Heart murmurs are sounds, such as whooshing or swishing, made by rapid, choppy blood flow through the heart. The sounds can be heard with a device called a stethoscope and are different from those of a normal heartbeat.
Heart murmurs can be present at birth or develop later in life. Some heart murmurs, called innocent hurt murmurs, are harmless. An innocent heart murmur is not a sign of heart disease and doesn’t need treatment. Other heart murmurs may be a sign of a serious heart condition.
Innocent heart murmurs usually don’t cause any other symptoms.
Symptoms of worrisome heart murmurs depend on the cause and can include:
— Blue or gray fingernails or lips
— Chest pain
— Cough that doesn’t go away
— Swollen liver
— Swollen neck veins
— Heavy sweating with little or no activity
— Shortness of breath
— Swelling or sudden weight gain
— In infants, poor appetite and lack of growth
Things that increase the risk of heart murmurs in babies include:
— Family history of heart problems linked to murmurs
— Uncontrolled diabetes in the mother during pregnancy
— German measles, or rubella, in the mother during pregnancy
— Use of certain medications, alcohol or illegal drugs by the mother during pregnancy
Some medical conditions that can increase the risk of heart murmurs include:
— A rare cancerous tumor that releases certain chemicals into the bloodstream, known as carcinoid syndrome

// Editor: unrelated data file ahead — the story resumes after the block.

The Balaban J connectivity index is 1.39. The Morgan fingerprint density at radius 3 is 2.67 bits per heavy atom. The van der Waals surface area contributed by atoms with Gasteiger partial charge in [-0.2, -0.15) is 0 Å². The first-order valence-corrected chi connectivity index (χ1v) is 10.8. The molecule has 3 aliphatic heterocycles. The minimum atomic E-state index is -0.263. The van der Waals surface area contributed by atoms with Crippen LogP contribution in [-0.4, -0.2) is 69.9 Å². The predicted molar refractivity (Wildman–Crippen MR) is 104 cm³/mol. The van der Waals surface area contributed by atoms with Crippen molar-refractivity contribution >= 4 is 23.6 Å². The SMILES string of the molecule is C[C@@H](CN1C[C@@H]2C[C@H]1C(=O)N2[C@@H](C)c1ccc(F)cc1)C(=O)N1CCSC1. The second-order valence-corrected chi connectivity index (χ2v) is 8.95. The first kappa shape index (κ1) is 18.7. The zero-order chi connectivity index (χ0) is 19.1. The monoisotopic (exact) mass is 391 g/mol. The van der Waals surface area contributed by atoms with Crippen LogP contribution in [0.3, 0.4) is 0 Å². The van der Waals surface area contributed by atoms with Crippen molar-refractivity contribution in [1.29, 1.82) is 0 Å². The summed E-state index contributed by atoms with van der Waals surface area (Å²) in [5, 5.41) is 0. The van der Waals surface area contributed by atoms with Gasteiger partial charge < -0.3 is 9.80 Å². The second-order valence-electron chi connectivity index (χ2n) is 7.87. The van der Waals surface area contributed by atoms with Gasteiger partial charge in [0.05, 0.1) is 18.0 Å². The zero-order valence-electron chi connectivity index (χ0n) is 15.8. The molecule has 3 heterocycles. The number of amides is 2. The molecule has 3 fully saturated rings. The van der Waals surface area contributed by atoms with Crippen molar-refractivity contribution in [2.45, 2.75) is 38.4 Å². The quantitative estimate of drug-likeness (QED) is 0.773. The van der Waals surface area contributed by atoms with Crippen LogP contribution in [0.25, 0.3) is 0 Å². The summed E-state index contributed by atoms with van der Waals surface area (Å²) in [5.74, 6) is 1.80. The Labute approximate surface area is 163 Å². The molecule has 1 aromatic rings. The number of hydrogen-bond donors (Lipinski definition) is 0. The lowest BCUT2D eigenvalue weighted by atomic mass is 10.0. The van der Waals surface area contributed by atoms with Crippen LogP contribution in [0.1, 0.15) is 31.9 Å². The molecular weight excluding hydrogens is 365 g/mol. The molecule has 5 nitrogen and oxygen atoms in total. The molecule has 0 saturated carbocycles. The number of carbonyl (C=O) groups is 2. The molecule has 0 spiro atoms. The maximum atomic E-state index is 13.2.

— Cardiomyopathy, which is a weakened heart muscle
— Endocarditis, which is an infection of the lining of the heart
— Hypereosinophilic syndrome, which is a group of blood disorders marked by a high number of eosinophils — white blood cells that play an important role in your immune system
— Certain autoimmune disorders, such as lupus and rheumatoid arthritis
— Heart valve disease
— Pulmonary hypertension, which is high blood pressure in the lungs
— History of rheumatic fever
— Overactive thyroid
Innocent heart murmurs don’t usually need treatment. If a fever or an overactive thyroid causes a murmur, the murmur usually goes away once that condition is treated.
Treatment for a worrisome heart murmur depends on the cause. A worrisome heart murmur requires close monitoring by a health care professional. Medications or surgery may be needed.
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Medications that can be used to treat heart conditions associated with murmurs include:
— Blood thinners.These medications, called anticoagulants, prevent blood clots. Some conditions that cause heart murmurs are closely linked to irregular heartbeats that can cause blood clots. Blood clots increase the risk of strokes.
— Water pills.These medications, called diuretics, remove excess fluid from the body. A diuretic may be given to treat high blood pressure or other conditions that can make heart murmurs worse.
— Angiotensin-converting enzyme (ACE) inhibitors.These medications lower blood pressure. High blood pressure can worsen underlying conditions that cause heart murmurs.
— Beta blockers.These medications lower heart rate and blood pressure.
Surgery may be needed to correct a condition that causes a worrisome heart murmur. For example, if a narrowed or leaky heart valve is causing the murmur and other symptoms, heart valve repair or replacement may be needed.
During heart valve repair, a surgeon can:
— Patch holes in a valve.
— Separate valve leaflets that have fused.
— Replace the cords that support the valve.
— Remove excess valve tissue so that the valve can close tightly.
— Tighten or reinforce the ring around a valve.
Heart valve surgery can be done as open-heart surgery, minimally invasive heart surgery, robotic heart surgery or a cardiac catheter procedure. The way the surgery or procedure is done depends on the specific heart condition.
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